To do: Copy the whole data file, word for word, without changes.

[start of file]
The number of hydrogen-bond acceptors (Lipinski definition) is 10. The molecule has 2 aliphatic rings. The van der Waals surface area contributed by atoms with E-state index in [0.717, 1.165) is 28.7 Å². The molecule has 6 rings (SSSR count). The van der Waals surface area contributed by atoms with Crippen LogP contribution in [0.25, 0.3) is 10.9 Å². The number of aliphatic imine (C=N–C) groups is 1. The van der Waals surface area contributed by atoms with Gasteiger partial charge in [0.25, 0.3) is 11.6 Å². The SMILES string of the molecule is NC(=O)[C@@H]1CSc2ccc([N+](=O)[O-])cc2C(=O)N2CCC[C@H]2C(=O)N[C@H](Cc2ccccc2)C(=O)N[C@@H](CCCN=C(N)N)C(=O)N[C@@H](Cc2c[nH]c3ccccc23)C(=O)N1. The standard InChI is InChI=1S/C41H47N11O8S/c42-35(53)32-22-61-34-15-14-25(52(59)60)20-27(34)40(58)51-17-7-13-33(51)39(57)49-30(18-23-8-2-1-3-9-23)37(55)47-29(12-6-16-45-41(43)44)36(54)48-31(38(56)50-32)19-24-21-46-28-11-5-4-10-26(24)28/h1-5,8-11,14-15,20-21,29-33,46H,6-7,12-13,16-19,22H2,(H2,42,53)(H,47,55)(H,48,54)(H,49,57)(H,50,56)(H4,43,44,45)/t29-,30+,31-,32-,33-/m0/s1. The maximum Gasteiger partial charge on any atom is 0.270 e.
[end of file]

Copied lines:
The number of hydrogen-bond acceptors (Lipinski definition) is 10. The molecule has 2 aliphatic rings. The van der Waals surface area contributed by atoms with E-state index in [0.717, 1.165) is 28.7 Å². The molecule has 6 rings (SSSR count). The van der Waals surface area contributed by atoms with Crippen LogP contribution in [0.25, 0.3) is 10.9 Å². The number of aliphatic imine (C=N–C) groups is 1. The van der Waals surface area contributed by atoms with Gasteiger partial charge in [0.25, 0.3) is 11.6 Å². The SMILES string of the molecule is NC(=O)[C@@H]1CSc2ccc([N+](=O)[O-])cc2C(=O)N2CCC[C@H]2C(=O)N[C@H](Cc2ccccc2)C(=O)N[C@@H](CCCN=C(N)N)C(=O)N[C@@H](Cc2c[nH]c3ccccc23)C(=O)N1. The standard InChI is InChI=1S/C41H47N11O8S/c42-35(53)32-22-61-34-15-14-25(52(59)60)20-27(34)40(58)51-17-7-13-33(51)39(57)49-30(18-23-8-2-1-3-9-23)37(55)47-29(12-6-16-45-41(43)44)36(54)48-31(38(56)50-32)19-24-21-46-28-11-5-4-10-26(24)28/h1-5,8-11,14-15,20-21,29-33,46H,6-7,12-13,16-19,22H2,(H2,42,53)(H,47,55)(H,48,54)(H,49,57)(H,50,56)(H4,43,44,45)/t29-,30+,31-,32-,33-/m0/s1. The maximum Gasteiger partial charge on any atom is 0.270 e.